LLB Class of 2016


Fumisa Khanyisile Ngqele, 27 years old and from Kwa-Langa in Cape Town, is an Advocate of the High Court of South Africa, sitting at Thulamela Chambers, and is a Member of the Johannesburg Society of Advocates. Fumisa holds a Bachelor of Social Science and an LLB degree from the University of Cape Town.

Fumisa overcame many obstacles to make it into UCT - and even more to make it out of the university with her professional qualifications. Describing growing up in the midst of a legal family dispute over her late father’s estate - which resulted in a public and humiliating eviction from her father’s property – Fumisa tells of being left destitute following the finalisation of the matter and losing her family home. As a result, UCT Student Housing Department offered her residence despite the fact that she was a local student. In light of the above, Fumisa always felt that the justice system failed her as a child and that she was not protected by the law. Studying law, she was sure, would give her a better understanding of the legal system and of how to access justice in South Africa. Simply put, Fumisa’s own search for justice led her to her LLB degree.

In 2014 – 2015, Fumisa was a recipient of a UCT Law Faculty scholarship from the Class of 1988. This scholarship enabled her to settle her outstanding fees and to register in 2014 and 2015. She would have been financially excluded from UCT, and from completing her LLB degree, without this scholarship. The scholarship assisted her in completing her studies and it gave her a chance to achieve her dream.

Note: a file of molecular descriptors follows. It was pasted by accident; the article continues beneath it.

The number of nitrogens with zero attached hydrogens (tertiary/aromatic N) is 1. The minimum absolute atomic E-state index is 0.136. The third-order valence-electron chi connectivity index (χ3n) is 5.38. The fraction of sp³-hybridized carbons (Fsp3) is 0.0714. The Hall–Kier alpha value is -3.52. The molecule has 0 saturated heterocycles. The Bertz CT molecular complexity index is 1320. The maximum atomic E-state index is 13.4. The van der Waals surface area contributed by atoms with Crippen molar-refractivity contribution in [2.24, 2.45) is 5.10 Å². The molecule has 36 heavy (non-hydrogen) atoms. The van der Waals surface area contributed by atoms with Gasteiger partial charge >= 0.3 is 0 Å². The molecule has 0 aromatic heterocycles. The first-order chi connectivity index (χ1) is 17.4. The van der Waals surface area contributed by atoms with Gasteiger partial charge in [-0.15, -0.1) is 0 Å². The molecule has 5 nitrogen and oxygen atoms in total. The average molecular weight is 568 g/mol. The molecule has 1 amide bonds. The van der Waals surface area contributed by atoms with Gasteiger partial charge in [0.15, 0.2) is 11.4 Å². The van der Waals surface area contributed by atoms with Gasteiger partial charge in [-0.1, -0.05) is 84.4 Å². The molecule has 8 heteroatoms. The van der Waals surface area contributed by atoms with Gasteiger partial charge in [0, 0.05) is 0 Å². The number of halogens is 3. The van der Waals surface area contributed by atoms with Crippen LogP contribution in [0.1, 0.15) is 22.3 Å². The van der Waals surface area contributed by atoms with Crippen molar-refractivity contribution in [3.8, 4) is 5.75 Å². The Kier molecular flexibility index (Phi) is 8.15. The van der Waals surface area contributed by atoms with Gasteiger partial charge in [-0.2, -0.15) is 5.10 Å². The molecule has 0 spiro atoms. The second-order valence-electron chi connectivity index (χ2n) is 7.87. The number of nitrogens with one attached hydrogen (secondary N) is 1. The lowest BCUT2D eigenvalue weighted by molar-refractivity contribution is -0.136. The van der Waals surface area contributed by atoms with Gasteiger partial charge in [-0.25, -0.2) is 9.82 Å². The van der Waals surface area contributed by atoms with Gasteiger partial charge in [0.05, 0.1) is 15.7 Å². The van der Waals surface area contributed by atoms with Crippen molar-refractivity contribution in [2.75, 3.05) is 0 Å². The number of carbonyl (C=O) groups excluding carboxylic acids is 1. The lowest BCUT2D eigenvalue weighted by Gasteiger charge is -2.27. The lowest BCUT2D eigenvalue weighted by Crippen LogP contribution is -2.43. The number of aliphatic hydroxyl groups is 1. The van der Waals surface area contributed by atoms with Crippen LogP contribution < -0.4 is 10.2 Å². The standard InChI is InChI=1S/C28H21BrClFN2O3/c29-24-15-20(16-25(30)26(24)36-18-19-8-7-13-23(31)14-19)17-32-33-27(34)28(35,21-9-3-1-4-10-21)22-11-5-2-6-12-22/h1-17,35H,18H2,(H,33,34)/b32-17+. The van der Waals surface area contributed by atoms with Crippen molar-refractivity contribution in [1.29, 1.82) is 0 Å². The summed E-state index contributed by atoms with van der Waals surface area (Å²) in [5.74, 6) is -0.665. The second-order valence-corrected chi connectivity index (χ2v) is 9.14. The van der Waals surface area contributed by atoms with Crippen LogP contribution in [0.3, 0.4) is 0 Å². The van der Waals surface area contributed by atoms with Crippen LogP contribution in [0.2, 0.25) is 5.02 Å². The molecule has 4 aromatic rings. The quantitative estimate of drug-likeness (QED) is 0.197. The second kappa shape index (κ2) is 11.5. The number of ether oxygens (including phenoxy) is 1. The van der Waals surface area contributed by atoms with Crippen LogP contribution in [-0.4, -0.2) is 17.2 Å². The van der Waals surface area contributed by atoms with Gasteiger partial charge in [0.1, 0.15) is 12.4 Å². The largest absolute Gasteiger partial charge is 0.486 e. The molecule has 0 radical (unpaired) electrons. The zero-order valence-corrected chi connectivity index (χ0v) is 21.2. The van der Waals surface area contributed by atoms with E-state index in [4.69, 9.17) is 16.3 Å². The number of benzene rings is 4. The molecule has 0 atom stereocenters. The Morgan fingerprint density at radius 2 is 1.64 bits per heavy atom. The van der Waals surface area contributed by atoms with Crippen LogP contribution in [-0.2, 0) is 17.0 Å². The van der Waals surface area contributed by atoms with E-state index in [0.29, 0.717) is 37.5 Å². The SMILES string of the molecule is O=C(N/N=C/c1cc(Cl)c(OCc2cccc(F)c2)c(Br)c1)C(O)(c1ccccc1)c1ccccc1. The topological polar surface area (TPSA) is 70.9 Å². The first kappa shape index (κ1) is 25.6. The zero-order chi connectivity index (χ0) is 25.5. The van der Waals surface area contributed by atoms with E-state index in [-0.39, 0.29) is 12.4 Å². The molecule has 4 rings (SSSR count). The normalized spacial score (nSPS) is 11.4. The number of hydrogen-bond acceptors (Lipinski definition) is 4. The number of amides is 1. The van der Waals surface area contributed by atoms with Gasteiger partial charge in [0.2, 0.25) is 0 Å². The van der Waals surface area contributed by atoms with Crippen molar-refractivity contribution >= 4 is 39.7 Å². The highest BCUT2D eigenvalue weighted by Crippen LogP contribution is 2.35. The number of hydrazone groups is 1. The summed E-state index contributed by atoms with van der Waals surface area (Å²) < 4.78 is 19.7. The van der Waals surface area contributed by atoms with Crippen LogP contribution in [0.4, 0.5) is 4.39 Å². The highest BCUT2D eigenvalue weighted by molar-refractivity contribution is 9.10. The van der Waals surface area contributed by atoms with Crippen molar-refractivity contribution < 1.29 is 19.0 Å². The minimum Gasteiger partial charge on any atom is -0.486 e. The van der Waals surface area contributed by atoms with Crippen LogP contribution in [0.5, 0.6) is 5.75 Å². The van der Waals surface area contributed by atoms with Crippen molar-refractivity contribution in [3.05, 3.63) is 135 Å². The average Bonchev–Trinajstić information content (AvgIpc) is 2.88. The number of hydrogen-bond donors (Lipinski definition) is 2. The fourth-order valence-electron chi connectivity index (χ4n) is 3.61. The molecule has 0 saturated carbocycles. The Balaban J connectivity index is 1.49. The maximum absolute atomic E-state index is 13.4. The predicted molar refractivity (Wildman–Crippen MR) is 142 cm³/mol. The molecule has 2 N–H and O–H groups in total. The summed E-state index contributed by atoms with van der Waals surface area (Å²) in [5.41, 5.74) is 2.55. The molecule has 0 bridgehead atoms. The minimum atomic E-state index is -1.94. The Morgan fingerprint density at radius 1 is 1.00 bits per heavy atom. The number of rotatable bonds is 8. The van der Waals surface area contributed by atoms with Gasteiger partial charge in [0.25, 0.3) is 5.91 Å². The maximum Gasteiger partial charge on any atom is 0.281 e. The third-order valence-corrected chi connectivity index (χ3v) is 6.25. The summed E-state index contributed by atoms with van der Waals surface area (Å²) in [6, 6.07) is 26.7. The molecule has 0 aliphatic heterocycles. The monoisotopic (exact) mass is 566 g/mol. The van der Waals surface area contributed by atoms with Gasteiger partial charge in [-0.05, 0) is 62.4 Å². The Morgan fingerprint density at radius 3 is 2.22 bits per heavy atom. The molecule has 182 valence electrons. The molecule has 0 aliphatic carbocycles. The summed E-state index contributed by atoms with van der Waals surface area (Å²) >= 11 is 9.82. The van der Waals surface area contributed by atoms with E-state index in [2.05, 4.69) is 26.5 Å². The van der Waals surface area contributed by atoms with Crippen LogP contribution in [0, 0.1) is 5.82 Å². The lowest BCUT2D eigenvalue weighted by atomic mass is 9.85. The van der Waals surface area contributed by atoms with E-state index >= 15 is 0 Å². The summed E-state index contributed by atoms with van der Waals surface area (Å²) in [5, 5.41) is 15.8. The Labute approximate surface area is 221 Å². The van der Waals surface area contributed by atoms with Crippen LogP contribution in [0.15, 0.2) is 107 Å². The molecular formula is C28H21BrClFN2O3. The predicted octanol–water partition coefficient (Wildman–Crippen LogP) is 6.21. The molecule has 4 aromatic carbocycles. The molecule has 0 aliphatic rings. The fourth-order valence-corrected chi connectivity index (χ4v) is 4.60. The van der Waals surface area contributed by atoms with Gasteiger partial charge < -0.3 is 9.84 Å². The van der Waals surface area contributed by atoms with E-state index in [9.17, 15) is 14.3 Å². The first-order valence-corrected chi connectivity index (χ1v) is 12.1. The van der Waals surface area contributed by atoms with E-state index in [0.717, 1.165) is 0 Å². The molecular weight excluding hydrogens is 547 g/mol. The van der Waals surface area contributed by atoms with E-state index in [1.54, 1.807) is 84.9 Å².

In the Law Faculty, she was involved in transformation initiatives and was a member of the student law organization, Students for Law and Social Justice. She is also the founding member of the student movement called Decolonise UCT Law, which was responsible for placing key transformation issues on the Faculty agenda. Her practice has a strong focus on constitutional law, public law and public interest law. She says that she wants to make a difference in our country, more especially in the lives of black people – the majority of whom remain marginalised, oppressed and excluded from the economy. One of her aspirations include one day heading up a Chapter 9 institution such as the office of the Public Protector.

One of Fumisa’s wishes is to see a permanent solution to ensuring that financial circumstances never hinder young people from accomplishing their goals. She is thankful to the University of Cape Town and in particular the Faculty of Humanities and the Faculty of Law for believing in her, supporting her goals, and giving her a chance.

 “I am going to do great things”